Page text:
This week on “The Learning Curve,” Cara Candal and Gerard Robinson talk with Sal Khan, founder and CEO of Khan Academy, and Amy McGrath, the Chief Operating Officer of ASU Prep and Deputy Vice President of ASU Educational Outreach. Mr. Khan shares the origin story of his wildly successful online K-12 education platform, which reaches 137 million users across 190 countries. Mr. Khan describes how he and his team develop academically rigorous lessons and translate them into videos to ensure kids have access to the highest-quality academic content. Ms. McGrath explains how innovations like Florida Virtual School (founded by current ASU Prep Digital CEO Julie Young) more effectively meet 21st-century families’ needs than the current K-12 American public education system, which is still based on the factory model and agricultural calendar. They discuss how the new partnership between Khan Academy and ASU Prep will enhance online education and address learning loss in the post-COVID era.

Stories of the Week: Many welcomed President Biden’s recent announcement of a loan forgiveness plan for up to $20,000 in student debt – but it excludes holders of private loans. Is physical education undervalued in schools?

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I know that people have been clamoring for a Ricochet app for a while now.  The site doesn’t have the IT bandwidth to create one or maintain one.  But yesterday I found the next best thing, and that’s how to add the Ricochet icon to your phone home screen so you can get here directly […]

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This week on “The Learning Curve,” Cara Candal and Gerard Robinson talk with Dr. Bill Evers and Ze’ev Wurman, of the Independent Institute, about the challenges of ensuring all students have access to quality K-12 math and science education in California and across the U.S. They review the findings of the 1983 report, A Nation At Risk, and international TIMSS and PISA data going back a decade, as well as recent NAEP results that highlight the ongoing educational crisis, compounded by COVID-related learning loss. They discuss some of the time-tested approaches taken by higher-performing countries such as Israel, and those in East Asia and Europe, to prepare students to succeed in STEM, and how state policymakers can address the gaps so America can become competitive with international peers in STEM fields. They share the findings of Dr. Evers’ Wall Street Journal op-ed about the rise of “woke math” in California, and how we can resist politicizing learning. They conclude with a review of a 2020 Pioneer Institute report that found that less than half of all U.S. high schools offer computer science instruction, and that women and people of color were underrepresented in those classrooms.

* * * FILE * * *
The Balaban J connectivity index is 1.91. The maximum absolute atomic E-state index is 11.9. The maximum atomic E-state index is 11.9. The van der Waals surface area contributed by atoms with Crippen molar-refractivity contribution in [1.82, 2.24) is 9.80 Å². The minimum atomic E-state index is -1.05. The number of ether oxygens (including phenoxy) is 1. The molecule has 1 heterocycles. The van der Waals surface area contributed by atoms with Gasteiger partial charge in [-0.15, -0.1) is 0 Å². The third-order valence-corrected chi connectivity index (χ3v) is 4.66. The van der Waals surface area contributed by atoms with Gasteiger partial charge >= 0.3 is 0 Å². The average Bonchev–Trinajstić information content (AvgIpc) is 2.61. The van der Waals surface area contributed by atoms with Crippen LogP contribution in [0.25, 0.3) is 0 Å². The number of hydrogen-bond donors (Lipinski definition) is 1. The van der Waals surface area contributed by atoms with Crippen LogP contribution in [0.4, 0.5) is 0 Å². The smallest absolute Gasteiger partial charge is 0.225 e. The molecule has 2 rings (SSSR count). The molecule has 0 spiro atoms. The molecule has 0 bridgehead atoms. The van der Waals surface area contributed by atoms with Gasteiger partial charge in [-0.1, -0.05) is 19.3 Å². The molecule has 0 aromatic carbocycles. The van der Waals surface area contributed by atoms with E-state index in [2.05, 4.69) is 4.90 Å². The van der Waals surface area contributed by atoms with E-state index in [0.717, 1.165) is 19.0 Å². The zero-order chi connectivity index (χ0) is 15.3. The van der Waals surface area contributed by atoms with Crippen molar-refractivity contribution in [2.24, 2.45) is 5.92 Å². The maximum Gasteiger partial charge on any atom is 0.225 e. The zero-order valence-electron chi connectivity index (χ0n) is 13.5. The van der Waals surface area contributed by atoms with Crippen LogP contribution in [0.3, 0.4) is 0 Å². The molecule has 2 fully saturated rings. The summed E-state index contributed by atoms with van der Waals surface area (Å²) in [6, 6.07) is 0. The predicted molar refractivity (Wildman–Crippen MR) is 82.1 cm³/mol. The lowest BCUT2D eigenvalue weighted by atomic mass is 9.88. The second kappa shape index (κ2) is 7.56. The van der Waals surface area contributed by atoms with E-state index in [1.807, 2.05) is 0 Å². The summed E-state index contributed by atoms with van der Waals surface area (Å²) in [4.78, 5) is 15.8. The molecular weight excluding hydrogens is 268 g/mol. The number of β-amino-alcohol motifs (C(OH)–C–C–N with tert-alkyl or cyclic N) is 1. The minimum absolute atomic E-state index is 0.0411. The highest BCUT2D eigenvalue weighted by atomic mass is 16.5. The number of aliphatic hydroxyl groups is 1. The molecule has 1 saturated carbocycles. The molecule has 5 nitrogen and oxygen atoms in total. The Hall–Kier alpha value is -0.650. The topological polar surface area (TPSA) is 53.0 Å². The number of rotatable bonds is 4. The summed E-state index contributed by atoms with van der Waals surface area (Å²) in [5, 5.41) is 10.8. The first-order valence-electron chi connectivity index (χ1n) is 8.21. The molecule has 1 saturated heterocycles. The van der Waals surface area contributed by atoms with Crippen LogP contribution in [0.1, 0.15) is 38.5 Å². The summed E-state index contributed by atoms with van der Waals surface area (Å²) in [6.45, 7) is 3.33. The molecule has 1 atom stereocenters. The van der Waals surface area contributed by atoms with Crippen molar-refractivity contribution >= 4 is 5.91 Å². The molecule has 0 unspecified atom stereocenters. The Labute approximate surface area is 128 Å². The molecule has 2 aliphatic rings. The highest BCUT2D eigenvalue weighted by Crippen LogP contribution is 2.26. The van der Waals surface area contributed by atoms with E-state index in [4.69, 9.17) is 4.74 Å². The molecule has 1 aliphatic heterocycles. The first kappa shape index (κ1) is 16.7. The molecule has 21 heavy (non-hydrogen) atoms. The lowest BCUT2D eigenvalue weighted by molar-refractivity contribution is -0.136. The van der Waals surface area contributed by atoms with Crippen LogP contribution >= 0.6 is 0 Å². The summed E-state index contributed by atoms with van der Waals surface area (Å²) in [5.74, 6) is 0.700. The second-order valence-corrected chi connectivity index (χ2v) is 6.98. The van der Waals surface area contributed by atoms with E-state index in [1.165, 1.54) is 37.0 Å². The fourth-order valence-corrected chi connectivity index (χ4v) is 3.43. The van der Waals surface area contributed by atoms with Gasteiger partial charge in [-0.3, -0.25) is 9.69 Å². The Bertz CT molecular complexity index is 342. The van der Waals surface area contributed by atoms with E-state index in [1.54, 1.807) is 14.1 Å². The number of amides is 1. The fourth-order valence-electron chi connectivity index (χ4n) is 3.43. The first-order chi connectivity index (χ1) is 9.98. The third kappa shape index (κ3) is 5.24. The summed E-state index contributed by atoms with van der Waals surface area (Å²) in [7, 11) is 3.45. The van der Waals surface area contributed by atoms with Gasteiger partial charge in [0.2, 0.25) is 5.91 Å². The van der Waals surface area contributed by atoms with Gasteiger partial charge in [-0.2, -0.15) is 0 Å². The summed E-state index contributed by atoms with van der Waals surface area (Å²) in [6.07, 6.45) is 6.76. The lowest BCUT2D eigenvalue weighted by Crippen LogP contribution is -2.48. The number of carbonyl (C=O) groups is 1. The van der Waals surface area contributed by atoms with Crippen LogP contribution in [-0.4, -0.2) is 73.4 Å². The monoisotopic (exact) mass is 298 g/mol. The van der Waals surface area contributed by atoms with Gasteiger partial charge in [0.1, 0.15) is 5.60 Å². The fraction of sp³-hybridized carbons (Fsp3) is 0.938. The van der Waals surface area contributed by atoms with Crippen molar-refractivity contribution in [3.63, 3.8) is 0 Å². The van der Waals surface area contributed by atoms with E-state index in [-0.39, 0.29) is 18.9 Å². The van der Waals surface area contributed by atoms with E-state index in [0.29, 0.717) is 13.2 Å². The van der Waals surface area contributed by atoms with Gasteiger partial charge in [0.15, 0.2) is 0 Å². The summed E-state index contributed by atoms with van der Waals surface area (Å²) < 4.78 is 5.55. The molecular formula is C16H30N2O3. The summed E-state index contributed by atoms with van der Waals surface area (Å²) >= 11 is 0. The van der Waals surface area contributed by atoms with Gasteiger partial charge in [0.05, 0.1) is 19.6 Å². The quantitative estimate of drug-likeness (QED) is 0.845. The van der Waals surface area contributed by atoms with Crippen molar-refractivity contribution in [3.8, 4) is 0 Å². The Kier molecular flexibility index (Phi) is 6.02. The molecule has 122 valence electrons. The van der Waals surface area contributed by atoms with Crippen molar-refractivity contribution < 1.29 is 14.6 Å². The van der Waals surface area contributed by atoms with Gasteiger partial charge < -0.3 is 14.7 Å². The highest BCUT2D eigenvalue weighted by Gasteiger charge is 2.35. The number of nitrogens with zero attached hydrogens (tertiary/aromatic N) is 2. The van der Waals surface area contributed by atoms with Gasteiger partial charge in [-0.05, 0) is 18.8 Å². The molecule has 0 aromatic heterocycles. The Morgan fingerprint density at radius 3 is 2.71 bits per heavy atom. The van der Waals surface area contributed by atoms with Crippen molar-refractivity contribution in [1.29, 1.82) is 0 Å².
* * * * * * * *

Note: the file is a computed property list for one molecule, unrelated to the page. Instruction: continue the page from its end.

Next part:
Stories of the Week: In Massachusetts, supporters of a proposed progressive tax claim the revenue will increased education spending – but will the measure instead harm the economy and reduce state resources for education investments? A program adopted by 19 colleges across the country is facilitating connections between conservative Christian colleges and liberal institutions to address religious and political polarization.